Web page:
Similar questions surround the sustainability of our Welfare State while our public debt makes us vulnerable to financial crises.
There are serious methodological difficulties in determining the possible nature of sustainable growth for the French economy. It requires anticipating the future development of our model of growth and, therefore, a clear understanding of its interaction with the natural and social environment, as well as with other economies at the European and international levels. Beyond the difficulties in predicting France’s growth model, there may be disagreement with regard to the solutions required to build a sustainable model and ensure that the costs of such a model are equitably distributed. Indeed, the sustainability of a growth model presupposes that the objectives to be met and the reforms to be implemented have been developed, through discussion, whi le taking budgetary const raints into account.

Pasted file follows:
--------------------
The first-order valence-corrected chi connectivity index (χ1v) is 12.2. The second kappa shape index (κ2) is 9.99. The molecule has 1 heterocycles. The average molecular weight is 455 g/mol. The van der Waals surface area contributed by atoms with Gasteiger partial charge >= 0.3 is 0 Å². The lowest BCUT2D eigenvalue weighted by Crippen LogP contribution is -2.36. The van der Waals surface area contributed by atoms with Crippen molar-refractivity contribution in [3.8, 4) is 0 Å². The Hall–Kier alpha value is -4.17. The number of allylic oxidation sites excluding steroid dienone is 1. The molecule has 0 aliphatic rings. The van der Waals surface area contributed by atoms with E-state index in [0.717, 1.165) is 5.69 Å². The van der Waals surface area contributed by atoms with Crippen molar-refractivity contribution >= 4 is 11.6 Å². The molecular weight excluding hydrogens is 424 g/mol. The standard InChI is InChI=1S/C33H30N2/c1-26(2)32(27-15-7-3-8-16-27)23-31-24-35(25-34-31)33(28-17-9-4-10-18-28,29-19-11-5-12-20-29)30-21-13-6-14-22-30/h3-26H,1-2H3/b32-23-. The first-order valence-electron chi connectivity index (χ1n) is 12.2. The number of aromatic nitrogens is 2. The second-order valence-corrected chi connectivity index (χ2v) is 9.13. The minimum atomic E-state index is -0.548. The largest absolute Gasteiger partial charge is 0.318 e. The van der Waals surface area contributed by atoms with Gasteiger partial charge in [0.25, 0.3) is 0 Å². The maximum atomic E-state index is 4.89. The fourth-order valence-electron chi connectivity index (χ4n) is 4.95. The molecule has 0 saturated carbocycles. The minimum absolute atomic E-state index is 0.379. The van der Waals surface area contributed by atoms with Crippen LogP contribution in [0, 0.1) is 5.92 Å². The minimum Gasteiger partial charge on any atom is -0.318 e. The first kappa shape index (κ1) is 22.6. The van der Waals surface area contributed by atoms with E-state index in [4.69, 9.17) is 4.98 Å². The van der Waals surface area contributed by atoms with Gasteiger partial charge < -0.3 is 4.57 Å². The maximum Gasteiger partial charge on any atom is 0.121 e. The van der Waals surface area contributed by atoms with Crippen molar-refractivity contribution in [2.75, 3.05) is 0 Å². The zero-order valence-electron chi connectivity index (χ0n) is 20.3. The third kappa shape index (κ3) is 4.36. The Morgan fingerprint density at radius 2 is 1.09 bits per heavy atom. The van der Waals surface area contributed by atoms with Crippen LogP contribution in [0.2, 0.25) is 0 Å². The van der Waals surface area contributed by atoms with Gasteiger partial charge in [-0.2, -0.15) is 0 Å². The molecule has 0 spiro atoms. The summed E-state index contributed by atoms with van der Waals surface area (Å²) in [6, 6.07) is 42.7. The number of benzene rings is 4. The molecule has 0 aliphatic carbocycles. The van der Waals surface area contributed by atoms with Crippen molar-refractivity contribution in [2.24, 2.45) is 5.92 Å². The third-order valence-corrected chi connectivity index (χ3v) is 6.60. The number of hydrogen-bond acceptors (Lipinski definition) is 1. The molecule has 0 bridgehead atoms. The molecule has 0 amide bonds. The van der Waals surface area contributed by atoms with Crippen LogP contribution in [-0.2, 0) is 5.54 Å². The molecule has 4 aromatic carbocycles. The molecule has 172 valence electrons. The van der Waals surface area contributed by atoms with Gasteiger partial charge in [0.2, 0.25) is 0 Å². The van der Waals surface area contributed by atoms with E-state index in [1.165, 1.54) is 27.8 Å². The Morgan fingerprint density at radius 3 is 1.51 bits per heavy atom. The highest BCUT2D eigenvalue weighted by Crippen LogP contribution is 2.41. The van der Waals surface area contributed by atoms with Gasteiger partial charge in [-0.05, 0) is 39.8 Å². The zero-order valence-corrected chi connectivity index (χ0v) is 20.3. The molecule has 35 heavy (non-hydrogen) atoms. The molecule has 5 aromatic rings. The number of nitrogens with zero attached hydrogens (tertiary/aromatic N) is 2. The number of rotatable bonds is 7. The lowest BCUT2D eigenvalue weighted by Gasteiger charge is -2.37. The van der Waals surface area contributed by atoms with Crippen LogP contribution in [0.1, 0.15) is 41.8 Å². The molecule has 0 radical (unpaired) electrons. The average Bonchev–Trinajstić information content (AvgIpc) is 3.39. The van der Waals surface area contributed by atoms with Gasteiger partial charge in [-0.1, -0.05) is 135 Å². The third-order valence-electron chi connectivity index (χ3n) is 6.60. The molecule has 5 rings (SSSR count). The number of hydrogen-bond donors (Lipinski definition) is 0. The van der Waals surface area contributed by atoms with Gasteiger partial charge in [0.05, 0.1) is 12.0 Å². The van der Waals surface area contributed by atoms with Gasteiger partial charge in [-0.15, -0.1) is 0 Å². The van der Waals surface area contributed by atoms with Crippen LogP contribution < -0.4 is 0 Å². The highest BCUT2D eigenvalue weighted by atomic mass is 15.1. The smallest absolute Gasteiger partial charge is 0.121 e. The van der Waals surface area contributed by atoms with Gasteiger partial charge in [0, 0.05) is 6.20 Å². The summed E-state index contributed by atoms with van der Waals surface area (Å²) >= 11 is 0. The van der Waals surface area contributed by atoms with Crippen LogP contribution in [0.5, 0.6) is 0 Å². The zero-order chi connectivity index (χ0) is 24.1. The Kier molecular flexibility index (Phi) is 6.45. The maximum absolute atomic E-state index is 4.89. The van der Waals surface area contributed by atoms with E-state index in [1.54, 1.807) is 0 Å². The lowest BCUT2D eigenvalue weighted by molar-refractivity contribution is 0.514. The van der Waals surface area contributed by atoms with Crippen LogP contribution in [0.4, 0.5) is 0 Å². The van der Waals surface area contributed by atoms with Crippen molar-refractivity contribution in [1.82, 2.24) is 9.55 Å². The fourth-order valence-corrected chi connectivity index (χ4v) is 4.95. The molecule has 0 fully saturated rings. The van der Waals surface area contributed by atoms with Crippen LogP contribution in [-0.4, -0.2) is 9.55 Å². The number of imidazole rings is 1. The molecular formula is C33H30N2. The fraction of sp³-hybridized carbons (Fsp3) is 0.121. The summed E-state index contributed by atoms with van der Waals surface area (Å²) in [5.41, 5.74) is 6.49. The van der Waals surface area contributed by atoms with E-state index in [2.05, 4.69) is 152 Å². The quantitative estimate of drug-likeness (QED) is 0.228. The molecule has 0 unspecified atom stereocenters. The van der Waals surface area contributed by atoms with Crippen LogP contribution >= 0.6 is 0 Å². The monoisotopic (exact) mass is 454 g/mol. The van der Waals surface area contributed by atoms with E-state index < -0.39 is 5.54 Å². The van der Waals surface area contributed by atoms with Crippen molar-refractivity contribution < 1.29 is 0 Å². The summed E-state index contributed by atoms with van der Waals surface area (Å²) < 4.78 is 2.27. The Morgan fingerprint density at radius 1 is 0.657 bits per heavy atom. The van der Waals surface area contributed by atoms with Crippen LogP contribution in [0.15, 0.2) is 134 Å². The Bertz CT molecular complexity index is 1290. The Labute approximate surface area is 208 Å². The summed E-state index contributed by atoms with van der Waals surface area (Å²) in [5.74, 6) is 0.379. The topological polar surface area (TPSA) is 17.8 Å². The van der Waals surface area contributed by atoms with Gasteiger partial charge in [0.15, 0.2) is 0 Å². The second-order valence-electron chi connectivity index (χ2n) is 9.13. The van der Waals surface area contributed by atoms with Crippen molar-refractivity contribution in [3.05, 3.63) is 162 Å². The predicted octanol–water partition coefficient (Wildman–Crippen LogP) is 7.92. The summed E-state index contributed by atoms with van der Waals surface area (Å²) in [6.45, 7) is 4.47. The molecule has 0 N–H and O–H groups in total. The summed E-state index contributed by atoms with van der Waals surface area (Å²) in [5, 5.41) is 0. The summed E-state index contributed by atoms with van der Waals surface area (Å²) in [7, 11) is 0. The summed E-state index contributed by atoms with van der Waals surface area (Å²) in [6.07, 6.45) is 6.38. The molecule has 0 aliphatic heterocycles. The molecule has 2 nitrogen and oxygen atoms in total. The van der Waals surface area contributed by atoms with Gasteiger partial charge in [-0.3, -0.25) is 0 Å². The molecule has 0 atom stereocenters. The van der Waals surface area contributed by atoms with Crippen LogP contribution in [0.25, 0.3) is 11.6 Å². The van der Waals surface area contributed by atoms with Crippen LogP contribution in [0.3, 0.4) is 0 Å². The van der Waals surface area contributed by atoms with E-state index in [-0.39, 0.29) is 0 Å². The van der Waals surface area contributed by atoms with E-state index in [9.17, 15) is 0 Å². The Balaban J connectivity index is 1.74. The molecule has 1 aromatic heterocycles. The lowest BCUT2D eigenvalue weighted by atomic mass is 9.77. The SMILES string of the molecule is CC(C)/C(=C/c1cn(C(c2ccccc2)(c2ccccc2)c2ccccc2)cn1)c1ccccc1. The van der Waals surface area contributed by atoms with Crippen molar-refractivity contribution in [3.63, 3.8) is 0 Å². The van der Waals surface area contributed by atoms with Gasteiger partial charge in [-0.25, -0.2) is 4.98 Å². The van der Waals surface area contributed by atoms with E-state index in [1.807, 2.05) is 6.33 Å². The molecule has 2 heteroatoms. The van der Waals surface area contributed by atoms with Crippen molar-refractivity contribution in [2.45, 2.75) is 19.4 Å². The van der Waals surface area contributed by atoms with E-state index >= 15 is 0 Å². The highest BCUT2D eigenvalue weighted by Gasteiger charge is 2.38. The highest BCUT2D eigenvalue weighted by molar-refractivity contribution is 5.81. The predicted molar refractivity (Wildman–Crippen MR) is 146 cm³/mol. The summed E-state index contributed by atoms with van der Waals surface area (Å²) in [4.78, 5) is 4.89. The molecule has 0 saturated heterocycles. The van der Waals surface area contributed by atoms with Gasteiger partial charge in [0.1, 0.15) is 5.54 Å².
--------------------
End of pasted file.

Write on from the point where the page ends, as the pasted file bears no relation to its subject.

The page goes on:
This is the only standard that will enable us to assess the possibility of succeeding in reforming our modes of production and social model, while initiating the necessary ecological and energy transition that will lead us to rethink our models of consumption, production, development and growth. In order to ensure our transition towards a sustainable growth model, our institutions will need to have more effective means of taking long-term considerations into account. The debates and consultations held in the coming weeks should enable us to outline the model (or models) of growth towards which we intend to move.
Contributors : Mahdi Ben Jelloul, Pierre-Yves Cusset, Géraldine Ducos, Clélia Godot, Mohamed Harfi, Jean-Luc Pujol